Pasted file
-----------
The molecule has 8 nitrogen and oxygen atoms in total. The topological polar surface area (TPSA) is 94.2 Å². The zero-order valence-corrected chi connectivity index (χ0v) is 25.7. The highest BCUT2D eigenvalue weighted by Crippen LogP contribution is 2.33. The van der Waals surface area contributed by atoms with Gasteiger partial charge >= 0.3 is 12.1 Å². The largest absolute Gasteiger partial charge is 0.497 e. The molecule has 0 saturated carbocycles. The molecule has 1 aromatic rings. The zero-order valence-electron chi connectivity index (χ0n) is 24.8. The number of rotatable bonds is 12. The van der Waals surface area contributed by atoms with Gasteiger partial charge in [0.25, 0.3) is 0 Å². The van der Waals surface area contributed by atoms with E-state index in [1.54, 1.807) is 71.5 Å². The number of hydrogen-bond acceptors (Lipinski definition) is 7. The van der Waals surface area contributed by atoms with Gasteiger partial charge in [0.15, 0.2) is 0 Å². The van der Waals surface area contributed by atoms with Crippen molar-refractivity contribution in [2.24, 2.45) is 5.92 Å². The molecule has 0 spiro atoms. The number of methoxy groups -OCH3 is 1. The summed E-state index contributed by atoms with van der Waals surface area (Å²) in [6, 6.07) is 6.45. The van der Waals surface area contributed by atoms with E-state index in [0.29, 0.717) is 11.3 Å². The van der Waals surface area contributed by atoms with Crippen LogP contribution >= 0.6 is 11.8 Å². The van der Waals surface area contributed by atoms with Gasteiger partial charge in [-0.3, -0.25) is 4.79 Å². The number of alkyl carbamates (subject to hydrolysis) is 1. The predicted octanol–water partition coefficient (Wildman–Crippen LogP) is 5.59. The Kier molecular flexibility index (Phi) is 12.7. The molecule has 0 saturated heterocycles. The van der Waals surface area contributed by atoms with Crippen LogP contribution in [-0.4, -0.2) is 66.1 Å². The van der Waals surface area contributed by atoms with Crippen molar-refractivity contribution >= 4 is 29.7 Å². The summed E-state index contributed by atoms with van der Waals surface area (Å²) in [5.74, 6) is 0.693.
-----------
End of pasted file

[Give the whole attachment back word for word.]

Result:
The molecule has 8 nitrogen and oxygen atoms in total. The topological polar surface area (TPSA) is 94.2 Å². The zero-order valence-corrected chi connectivity index (χ0v) is 25.7. The highest BCUT2D eigenvalue weighted by Crippen LogP contribution is 2.33. The van der Waals surface area contributed by atoms with Gasteiger partial charge >= 0.3 is 12.1 Å². The largest absolute Gasteiger partial charge is 0.497 e. The molecule has 0 saturated carbocycles. The molecule has 1 aromatic rings. The zero-order valence-electron chi connectivity index (χ0n) is 24.8. The number of rotatable bonds is 12. The van der Waals surface area contributed by atoms with Gasteiger partial charge in [0.25, 0.3) is 0 Å². The van der Waals surface area contributed by atoms with E-state index in [1.54, 1.807) is 71.5 Å². The number of hydrogen-bond acceptors (Lipinski definition) is 7. The van der Waals surface area contributed by atoms with Gasteiger partial charge in [0.15, 0.2) is 0 Å². The van der Waals surface area contributed by atoms with Crippen molar-refractivity contribution in [2.24, 2.45) is 5.92 Å². The molecule has 0 spiro atoms. The number of methoxy groups -OCH3 is 1. The summed E-state index contributed by atoms with van der Waals surface area (Å²) in [6, 6.07) is 6.45. The van der Waals surface area contributed by atoms with E-state index in [0.29, 0.717) is 11.3 Å². The van der Waals surface area contributed by atoms with Crippen LogP contribution >= 0.6 is 11.8 Å². The van der Waals surface area contributed by atoms with Gasteiger partial charge in [-0.3, -0.25) is 4.79 Å². The number of alkyl carbamates (subject to hydrolysis) is 1. The predicted octanol–water partition coefficient (Wildman–Crippen LogP) is 5.59. The Kier molecular flexibility index (Phi) is 12.7. The molecule has 0 saturated heterocycles. The van der Waals surface area contributed by atoms with Crippen LogP contribution in [-0.4, -0.2) is 66.1 Å². The van der Waals surface area contributed by atoms with Crippen molar-refractivity contribution >= 4 is 29.7 Å². The summed E-state index contributed by atoms with van der Waals surface area (Å²) in [5.74, 6) is 0.693.